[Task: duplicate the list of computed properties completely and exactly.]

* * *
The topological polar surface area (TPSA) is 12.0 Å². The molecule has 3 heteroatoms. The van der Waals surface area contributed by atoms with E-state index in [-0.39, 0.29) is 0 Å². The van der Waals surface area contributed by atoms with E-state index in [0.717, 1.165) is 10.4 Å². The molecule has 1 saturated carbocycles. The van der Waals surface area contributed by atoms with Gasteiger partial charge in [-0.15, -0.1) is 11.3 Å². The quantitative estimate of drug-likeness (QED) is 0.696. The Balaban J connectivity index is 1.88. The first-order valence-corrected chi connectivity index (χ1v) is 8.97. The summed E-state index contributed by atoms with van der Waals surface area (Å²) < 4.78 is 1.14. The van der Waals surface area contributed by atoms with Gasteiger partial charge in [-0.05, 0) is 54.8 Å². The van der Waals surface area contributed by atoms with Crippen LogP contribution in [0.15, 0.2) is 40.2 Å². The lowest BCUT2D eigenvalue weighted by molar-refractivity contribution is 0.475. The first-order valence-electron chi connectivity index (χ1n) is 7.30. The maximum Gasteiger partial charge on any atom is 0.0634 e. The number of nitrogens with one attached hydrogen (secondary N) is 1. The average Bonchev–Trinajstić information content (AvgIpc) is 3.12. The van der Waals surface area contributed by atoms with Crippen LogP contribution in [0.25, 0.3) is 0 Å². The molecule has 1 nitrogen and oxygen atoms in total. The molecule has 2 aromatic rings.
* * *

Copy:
The topological polar surface area (TPSA) is 12.0 Å². The molecule has 3 heteroatoms. The van der Waals surface area contributed by atoms with E-state index in [-0.39, 0.29) is 0 Å². The van der Waals surface area contributed by atoms with E-state index in [0.717, 1.165) is 10.4 Å². The molecule has 1 saturated carbocycles. The van der Waals surface area contributed by atoms with Gasteiger partial charge in [-0.15, -0.1) is 11.3 Å². The quantitative estimate of drug-likeness (QED) is 0.696. The Balaban J connectivity index is 1.88. The first-order valence-corrected chi connectivity index (χ1v) is 8.97. The summed E-state index contributed by atoms with van der Waals surface area (Å²) < 4.78 is 1.14. The van der Waals surface area contributed by atoms with Gasteiger partial charge in [-0.05, 0) is 54.8 Å². The van der Waals surface area contributed by atoms with Crippen LogP contribution in [0.15, 0.2) is 40.2 Å². The lowest BCUT2D eigenvalue weighted by molar-refractivity contribution is 0.475. The first-order valence-electron chi connectivity index (χ1n) is 7.30. The maximum Gasteiger partial charge on any atom is 0.0634 e. The number of nitrogens with one attached hydrogen (secondary N) is 1. The average Bonchev–Trinajstić information content (AvgIpc) is 3.12. The van der Waals surface area contributed by atoms with Crippen LogP contribution in [0.25, 0.3) is 0 Å². The molecule has 1 nitrogen and oxygen atoms in total. The molecule has 2 aromatic rings.